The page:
[messaging] Modern anti-spam and E2E crypto

Brendan McMillion brendanmcmillion at gmail.com
Tue Sep 9 21:22:25 PDT 2014

In my mind, the natural thing to pair with E2E encrypted email is
searchable symmetric encryption (SSE) because it offers some trivial
solutions to the above problems (in addition to... search).

Basically, the client generates an encrypted version of an inverted index
that allows the server, given a trapdoor for a keyword X, to learn which
files contain X and no more (including the plaintext value of the keyword
or word distribution).  You can then build on top of that more complex
predicates, like "find files that contain X or Y" and some schemes use
order preserving symmetric encryption (OPSE) to enable ranked results

When a user checks their mail, the client fetches new messages and tells
the server how to update the index.  The operations involved are largely
symmetric (hence fast) and the information sent back to the server is
typically small--it depends on the particular construction.


A solution that was talked a lot about before was a reputation based on
source address.  E2E encryption itself doesn't really interfere with that.

In the previous post, it was mentioned that people who email a user can be
divided into the sets {1} (personal friends), {2} (associates), and {3}
(strangers).  Assigning an email to set {1} can be as simple as getting
trapdoors for the addresses a user frequently contacts.  Set {2} might be
emails that failed to go into {1}, but contain the user's name or diction
related to the user's job or interests.  Set {3} would be what remains.

However, a generalization of the above is Naive Bayes spam filtering,
similar to the 'feature extraction' mentioned:  Given several trapdoors for
positive and negative keywords and an indexed ciphertext (preferably with
ranks), the server can calculate the probability that a message is spam
with some formula by inputing an estimate of the total number of tokens
given by the ciphertext's size and what proportion of that is
positive/negative keywords.

That's a static system.  It can be made to learn by giving trapdoors for
the top n keywords--positive or negative by "not spam" or "spam"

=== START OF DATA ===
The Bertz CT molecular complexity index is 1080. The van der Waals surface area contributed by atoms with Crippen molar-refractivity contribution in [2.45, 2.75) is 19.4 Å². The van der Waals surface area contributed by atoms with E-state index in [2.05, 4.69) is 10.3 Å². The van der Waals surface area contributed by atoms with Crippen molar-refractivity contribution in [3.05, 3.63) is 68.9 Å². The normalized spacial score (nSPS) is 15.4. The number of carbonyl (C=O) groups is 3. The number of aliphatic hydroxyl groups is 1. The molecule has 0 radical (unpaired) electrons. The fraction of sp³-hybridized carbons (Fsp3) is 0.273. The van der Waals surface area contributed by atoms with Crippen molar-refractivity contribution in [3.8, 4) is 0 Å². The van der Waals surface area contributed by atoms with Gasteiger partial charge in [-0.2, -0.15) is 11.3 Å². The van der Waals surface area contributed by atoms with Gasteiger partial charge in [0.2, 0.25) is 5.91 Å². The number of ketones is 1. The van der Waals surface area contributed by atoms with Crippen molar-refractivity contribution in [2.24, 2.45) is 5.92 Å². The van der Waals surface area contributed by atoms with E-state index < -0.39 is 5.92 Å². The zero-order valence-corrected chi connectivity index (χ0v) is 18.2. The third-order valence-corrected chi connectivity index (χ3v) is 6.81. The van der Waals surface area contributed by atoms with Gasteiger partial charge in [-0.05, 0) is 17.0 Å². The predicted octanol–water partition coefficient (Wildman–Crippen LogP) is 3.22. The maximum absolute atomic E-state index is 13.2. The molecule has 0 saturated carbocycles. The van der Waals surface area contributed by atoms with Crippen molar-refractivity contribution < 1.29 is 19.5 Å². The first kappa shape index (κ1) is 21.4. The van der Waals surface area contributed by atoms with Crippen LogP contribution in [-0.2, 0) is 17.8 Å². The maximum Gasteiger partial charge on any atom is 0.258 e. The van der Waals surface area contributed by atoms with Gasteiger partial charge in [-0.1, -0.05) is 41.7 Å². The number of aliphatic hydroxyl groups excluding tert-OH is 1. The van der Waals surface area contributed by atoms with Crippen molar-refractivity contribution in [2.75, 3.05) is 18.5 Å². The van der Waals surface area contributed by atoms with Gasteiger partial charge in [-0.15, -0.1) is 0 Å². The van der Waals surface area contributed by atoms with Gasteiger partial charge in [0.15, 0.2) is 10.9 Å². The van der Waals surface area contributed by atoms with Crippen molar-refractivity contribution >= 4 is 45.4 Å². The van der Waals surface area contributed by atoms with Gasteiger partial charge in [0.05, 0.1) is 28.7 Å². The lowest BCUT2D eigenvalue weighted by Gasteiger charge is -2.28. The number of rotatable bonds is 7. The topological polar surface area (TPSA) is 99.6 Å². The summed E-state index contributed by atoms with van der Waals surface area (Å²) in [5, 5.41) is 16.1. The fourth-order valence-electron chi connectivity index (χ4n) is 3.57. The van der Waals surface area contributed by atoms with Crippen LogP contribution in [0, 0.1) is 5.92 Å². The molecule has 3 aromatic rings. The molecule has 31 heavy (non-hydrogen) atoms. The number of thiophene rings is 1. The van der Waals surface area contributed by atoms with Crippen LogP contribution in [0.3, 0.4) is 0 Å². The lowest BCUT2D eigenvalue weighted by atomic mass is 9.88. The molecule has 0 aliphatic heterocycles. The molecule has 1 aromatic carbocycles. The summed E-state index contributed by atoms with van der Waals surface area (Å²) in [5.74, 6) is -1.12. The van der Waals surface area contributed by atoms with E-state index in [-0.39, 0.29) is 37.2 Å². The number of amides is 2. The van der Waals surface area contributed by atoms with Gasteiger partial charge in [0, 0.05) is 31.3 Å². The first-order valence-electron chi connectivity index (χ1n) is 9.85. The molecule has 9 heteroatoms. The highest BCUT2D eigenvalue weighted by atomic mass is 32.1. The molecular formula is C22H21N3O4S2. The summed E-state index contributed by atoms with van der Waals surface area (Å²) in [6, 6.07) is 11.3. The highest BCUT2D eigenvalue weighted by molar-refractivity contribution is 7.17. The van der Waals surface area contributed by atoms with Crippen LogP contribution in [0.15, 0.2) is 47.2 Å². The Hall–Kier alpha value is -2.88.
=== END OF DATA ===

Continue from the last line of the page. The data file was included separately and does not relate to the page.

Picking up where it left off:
At this point I should note a few things:
1.)  There's no advantage to lying in this system.  You'll only mess up
your own account.
2.)  The server hasn't actually learned anything about the user through all
of this.  A 'trapdoor' reveals only what files contain a keyword--not the
keyword or statistical information about the file.
3.)  The user is largely unaware of the specifics of how the server
implements spam filtering, other than as a function of certain trapdoors.
In the case where a server might request a trapdoor from the user, creative
use of blinding can hide even that.

To allow information to propagate across accounts, the above information
can be considered along with the reputation of a sender's IP/source
address, computed by through "spam" and "not spam" reports and whether or
not other peoples' filters have consistently marked a user/source as spam.

Of course, it's practically impossible to preserve all data utility, so
plaintext samples with the user's consent are plausible ways to fine tune
functions like those used in Naive Bayes, but a random sample with
negligible non-response bias would be significantly smaller than *all*
available data.

At the moment, I'm not aware of any *major* short-comings in the above.  It
systematically requires more server disk space, but that's usually
considered the cheapest part of a system to scale.  Client CPU and
bandwidth usage is slightly higher, but in most (R)SSE constructions
there's no significant increase in required computational power for the

(Apologies if I've ballsed up somehow.  I'm new to mailing lists.  >.>)
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